Dr. Bitchy (as my MFM shall now be known) says my risk is 12-25% of getting sick again. It "should" happen later. It "should" be less severe. She hopes I can make it to 36 or 37 weeks. I am to count on bed rest at some point. She also made sure to tell us that we needed to be risk takers to do this again; that we had to accept that having another baby meant risking our futures, our marriage, even Robbie's future if we have a disabled child. In her opinion, a disabled child is "worse" than a dead one. I found that impressively offensive, but I know she was trying to prepare us for the (her) worst. I can't imagine spending your days seeing nothing but patients who have gotten bad news would lead to the sunniest outlook on life and pregnancy.

I've been tested 7 ways from Sunday and found to be nothing but perfectly healthy. The girl at the hospital lab made me chuckle when she repeated "this is a lot of blood" over and over again when I had my labs drawn. They were all normal. I dutifully peed in a jug for 24 hours and proved that my kidneys completely recovered from the onslaught the preeclampsia gave them. My MFM was surprised. My kidneys were in worse shape than I knew, but they have completely recovered. She said we gave her "angst" and she'd prefer we adopt for find a surrogate (yes, with that money tree I have growing in the backyard) but that she would sign off on us trying and see us through to the end- whenever that may be.

She's adamant that we can not have a multiple pregnancy. She's very displeased about ART. I'm afraid there's not much to say about that. We haven't prevented pregnancy since Robbie's birth. Two and a half years later, and not so much as a late period. I will discuss with my RE ways to mitigate the risk of multiples, but fertility treatments are a necessity for us, obviously.

I know that there are people who think we're nuts to even try. Hell, I think we're nuts to try. But I also know that it could go the other way. I could go full term and have a nice, fat, healthy, hungry, full-term baby. Or something else entirely could go wrong. Pregnancy is the riskiest time in a woman's life, after all. We've discussed it and done what we can to mitigate our risks (which really consists of losing some weight and praying a lot) and are choosing to go forward.

I know that if things go badly- either really badly or just a little badly- I'm going to feel guilty. I'm going to BE guilty. But I also know that the rewards that come from this risk are unbelievably amazing. As unique as our parenting experience has been, I've never been happier. I want to be a mom again. It's just the getting there that sucks.


Wednesday, December 15, 2010


Am I the only person who feels like Christmas is killing them this year? I'm convinced it's because it falls on the weekend. That makes us lose that last weekend of preparedness. We're doing in-law Christmas this weekend and spending real Christmas with my family. That means I have to be ready like....uh.. now!

We also had/have a number of parties this month. Last weekend we did a birthday party an adoption shower in the same day, the day after a work party for David's work. This week I have a work potluck, a potluck at Robbie's daycare, and all the baking I'm doing for gifts, then preparing for the Faux Christmas weekend. Next week, I have another work party and David's potluck (he's cooking for himself, but using one of my recipes, so I'll be involved) and then of course, Actual Christmas. I'm wiped out!

Things are honestly pretty good around home, just busy. Robbie's eating pretty well. We began using an appetite stimulant and it seems to be working. He's not eating much more than usual, but it definitely made him thirsty. He went from averaging 2-3 oz/day to probably more like 5-10oz/day. I wish he would drink more milk (or even juice, anything with calories, really) but he still much prefers water. School and we encourage milk, but he will bring an empty cup and say "ah-ter!" He knows what he wants.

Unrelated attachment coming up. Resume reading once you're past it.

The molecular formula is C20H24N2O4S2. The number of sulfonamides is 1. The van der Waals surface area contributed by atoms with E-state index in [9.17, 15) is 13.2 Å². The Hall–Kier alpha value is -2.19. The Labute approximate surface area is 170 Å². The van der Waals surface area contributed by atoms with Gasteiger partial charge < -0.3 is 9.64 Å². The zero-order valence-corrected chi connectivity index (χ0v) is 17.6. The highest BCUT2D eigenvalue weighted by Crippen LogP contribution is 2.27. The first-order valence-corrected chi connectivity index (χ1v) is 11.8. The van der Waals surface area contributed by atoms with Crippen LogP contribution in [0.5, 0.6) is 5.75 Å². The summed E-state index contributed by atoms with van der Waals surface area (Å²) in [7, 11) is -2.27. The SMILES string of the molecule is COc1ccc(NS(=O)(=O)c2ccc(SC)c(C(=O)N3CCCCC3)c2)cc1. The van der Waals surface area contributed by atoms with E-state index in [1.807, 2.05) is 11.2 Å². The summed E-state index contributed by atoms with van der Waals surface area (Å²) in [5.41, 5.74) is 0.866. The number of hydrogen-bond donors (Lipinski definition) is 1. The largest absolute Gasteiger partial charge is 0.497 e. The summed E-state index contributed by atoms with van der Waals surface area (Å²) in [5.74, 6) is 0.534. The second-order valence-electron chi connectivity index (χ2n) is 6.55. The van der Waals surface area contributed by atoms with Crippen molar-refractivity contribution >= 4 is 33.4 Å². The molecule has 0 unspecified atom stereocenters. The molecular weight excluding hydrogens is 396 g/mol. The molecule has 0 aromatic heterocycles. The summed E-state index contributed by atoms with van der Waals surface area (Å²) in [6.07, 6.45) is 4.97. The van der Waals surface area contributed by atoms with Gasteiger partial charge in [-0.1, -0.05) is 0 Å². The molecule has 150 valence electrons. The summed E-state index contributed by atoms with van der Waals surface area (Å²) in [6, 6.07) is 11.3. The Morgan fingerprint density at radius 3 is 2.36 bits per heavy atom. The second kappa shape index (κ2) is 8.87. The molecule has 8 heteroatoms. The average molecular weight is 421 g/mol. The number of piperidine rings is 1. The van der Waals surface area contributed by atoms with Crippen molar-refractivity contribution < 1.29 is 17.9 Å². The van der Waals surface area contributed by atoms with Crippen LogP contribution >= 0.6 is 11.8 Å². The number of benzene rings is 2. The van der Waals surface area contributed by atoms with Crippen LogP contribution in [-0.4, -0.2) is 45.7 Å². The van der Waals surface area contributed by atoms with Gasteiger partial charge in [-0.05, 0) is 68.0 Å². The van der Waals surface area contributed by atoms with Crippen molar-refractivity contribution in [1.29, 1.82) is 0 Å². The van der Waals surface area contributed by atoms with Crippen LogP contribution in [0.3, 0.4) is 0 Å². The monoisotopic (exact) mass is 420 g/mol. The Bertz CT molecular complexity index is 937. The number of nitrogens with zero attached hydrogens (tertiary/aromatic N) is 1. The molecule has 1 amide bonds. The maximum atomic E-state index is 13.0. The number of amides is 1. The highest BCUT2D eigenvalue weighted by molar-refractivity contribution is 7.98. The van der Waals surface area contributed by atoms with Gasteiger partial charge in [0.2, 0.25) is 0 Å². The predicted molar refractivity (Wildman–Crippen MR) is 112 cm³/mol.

Speaking of speaking, man is the language coming quickly now! In barely over a month he's gone from 37 words to hundreds, regularly using 2 word sentences and now beginning three. He's able to express his needs and desires with words most of the time (though he's also shrieking incessantly. I'm really at my wit's end with the screeeaaamming.) and that has really changed the dynamic at home.

The other night he kept saying "Assipah! Assipah!" I had no idea what he was walking about. "Yes, dear, assipah.. mm-hmm." Until he finally brought me a container of applesauce and shoved it at me, obviously frustrated that I didn't understand English. "ASSIPAH, momma! ASSIPAH!"

I asked him to say apple- "App-uh."
I asked for sauce- "sawssse."

Say applesauce! "ASSIPAH!"

You win some, you lose some. All in all, though, it feels like a lot of winning. David and I go to bed at night recapping all the adorable and amazing things he's done all day. We sound like giggling morons telling each other repeatedly, "he's so cute." Sometimes I'm not sure if Robbie is cuter, or David's love of Robbie is. Suffice it to say that family satisfaction is pretty high right now.

I sure hope it can continue through Christmas. David's been very helpful. I'm glad I married a pretty domesticated man. He's doing most of the cooking for faux-Christmas and even taking off a day to do the house cleaning so we don't have to rush around. I've been in charge of all decorating and shopping. I think it's a good deal, really. I'll take toy shopping over toilet scrubbing almost any day.

Will try to do a better job of keeping up with the blog. There are lots of other things floating through my head almost constantly, but by the time I sit down to write, it's all gone. I need to carry a notebook. You know, after Christmas.


Thursday, December 2, 2010

Tube-Fed Kid in the news

The Today show did a story on a tube-fed kid today. It's short and not terribly detailed, but it's so rare to see anything about a tube-fed kid in the news, I had to share.
I'm certain the feeding clinic they are referring to is the Graz clinic, which is the model of tube weaning our method has been based upon.